Since Tuesday, numerous retailers in Germany have been operating under a cash-only policy after a major brand of card payments terminal stopped processing payments.
The problem was initially announced by the Konsum retail chain in Dresden, who wrote on Facebook on Tuesday morning: “Attention, an important notice for you! Due to a Germany-wide malfunction, card payments are currently not possible in our stores.”
According to the latest information from Focus Online, several branches of Netto, Edeka and a handful of Rewe branches are affected by the issues. There have also been reports of problems at Aldi Nord, Rossmann and DM as well as some smaller, independent retailers and petrol stations.
People who have tried to pay by credit card, debit card or EC card at these places have reportedly been turned away.
What’s going on?
The problems with card payments seem to be linked to a commonly used card payments terminal from US company Verifone. According to reports, H5000 card machines at multiple retailers and businesses experienced a software malfunction that stopped them processing payments.
“As things stand, it will be necessary to install new software updates on all H5000 terminals, which the manufacturer will provide as soon as possible,” the payment service provider Payone said.
Piggybacking on one of today's stories: def have cash on hand if you are out shopping today xxBB pic.twitter.com/nj7QPnpTMh
— Berlin Briefing (@BerlinBriefing) May 27, 2022
“The disruptions are ongoing,” a spokesperson for financial services provider Concardis said on Thursday afternoon. “We’re still waiting for updates from Verifone.”
As of Friday morning, there was no indication of when the problems would be solved, but the card payments processor appeared to be working on a solution.
“We will soon provide a software update for our customers to fix the problem and will inform our customers as soon as it is available,” a Verifone spokesperson said.
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How widespread is the problem?
According to Verifone, thousands of card machines at different retailers, petrol stations and banks across the country are affected. The H5000 terminal is mainly used in Germany, they added.
However, the Association of German Banks clarified that, though the H5000 terminals were completely out of action, this specific model only accounts for a small proportion of all card machines in Germany.
“Network operators and technical service providers are working intensively on troubleshooting,” it continued.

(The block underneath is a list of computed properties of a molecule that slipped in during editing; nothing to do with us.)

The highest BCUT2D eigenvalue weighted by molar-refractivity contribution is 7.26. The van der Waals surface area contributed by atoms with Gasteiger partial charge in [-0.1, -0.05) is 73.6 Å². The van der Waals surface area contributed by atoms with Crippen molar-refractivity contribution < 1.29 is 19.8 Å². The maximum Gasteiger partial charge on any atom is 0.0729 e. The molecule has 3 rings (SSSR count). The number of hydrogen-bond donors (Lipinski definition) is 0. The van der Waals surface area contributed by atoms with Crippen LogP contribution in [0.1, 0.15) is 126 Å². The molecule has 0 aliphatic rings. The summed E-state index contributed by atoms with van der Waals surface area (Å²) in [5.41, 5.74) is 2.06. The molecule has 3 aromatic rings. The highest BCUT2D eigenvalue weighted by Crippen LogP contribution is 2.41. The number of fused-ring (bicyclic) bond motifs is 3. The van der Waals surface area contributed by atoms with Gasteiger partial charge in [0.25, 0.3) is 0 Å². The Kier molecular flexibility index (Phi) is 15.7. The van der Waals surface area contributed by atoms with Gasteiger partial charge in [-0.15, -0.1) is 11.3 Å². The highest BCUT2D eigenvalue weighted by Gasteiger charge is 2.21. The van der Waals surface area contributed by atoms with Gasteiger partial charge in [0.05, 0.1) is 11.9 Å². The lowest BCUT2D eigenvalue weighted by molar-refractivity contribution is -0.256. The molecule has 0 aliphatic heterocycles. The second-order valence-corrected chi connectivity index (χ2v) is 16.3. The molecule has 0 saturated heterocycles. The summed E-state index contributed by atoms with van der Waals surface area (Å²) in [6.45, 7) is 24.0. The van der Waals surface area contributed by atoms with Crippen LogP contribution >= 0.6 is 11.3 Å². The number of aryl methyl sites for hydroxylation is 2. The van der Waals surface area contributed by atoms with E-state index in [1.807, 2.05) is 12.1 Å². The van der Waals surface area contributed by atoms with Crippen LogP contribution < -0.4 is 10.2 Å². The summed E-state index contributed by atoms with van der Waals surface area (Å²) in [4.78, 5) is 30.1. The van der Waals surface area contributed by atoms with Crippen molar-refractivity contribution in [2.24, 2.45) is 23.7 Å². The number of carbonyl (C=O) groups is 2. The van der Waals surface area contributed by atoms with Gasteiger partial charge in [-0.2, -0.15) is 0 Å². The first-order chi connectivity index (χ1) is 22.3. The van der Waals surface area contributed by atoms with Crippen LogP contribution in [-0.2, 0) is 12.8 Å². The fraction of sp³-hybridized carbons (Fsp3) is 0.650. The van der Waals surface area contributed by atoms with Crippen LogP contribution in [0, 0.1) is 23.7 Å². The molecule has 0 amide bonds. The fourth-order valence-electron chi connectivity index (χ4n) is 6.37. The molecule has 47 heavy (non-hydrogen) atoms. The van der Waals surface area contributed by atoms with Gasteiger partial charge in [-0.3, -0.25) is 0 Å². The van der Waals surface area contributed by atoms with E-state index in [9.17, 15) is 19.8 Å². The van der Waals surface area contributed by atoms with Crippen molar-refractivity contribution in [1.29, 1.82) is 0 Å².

Payments processing service Payone confirmed that it was facing issues with the specific H5000 card machine and said that the issues were happening throughout the country.
“Like other network operators, we are currently experiencing considerable restrictions in the processing of transactions with card payment terminals of the type H5000 from the manufacturer Verifone throughout Germany,” Payone said on Wednesday.
Financial service provider Concardis warned businesses not to try and fix the problem themselves by rebooting the devices since the card machines needed to be connected to the network in order for the problem to be solved by the manufacturer.
He said Payone and Concardis were in contact with Verifone and were working to fix the problem.
What should customers do?
Since card payments may not be possible, it’s a good idea for people to make sure they have cash on them when they go to the supermarket or petrol station in the near future.
ATMs are apparently unaffected by the problems, so people should still be able to get access to cash.
Customers are also being advised to clarify in advance at the checkout whether card payments are possible or not – preferably before picking out items.
If card payments aren’t possible, supermarkets and other shops are likely to put up signs at entrances or near the tills, so customers should keep an eye out for those. Petrol stations generally put stickers and signs directly on the pumps when equipment is out of order.
If customers get caught out with no cash at a retailer where no card payments can be processed, they will generally have to leave the items behind – though some cashiers will be willing to hold the items for when the customers return.
Things can get trickier at petrol stations, where identity cards, driving licences and health insurance cards can be retained in the event that somebody fills up their tank and is unable to pay straight away.
In some cases, the police can even be called.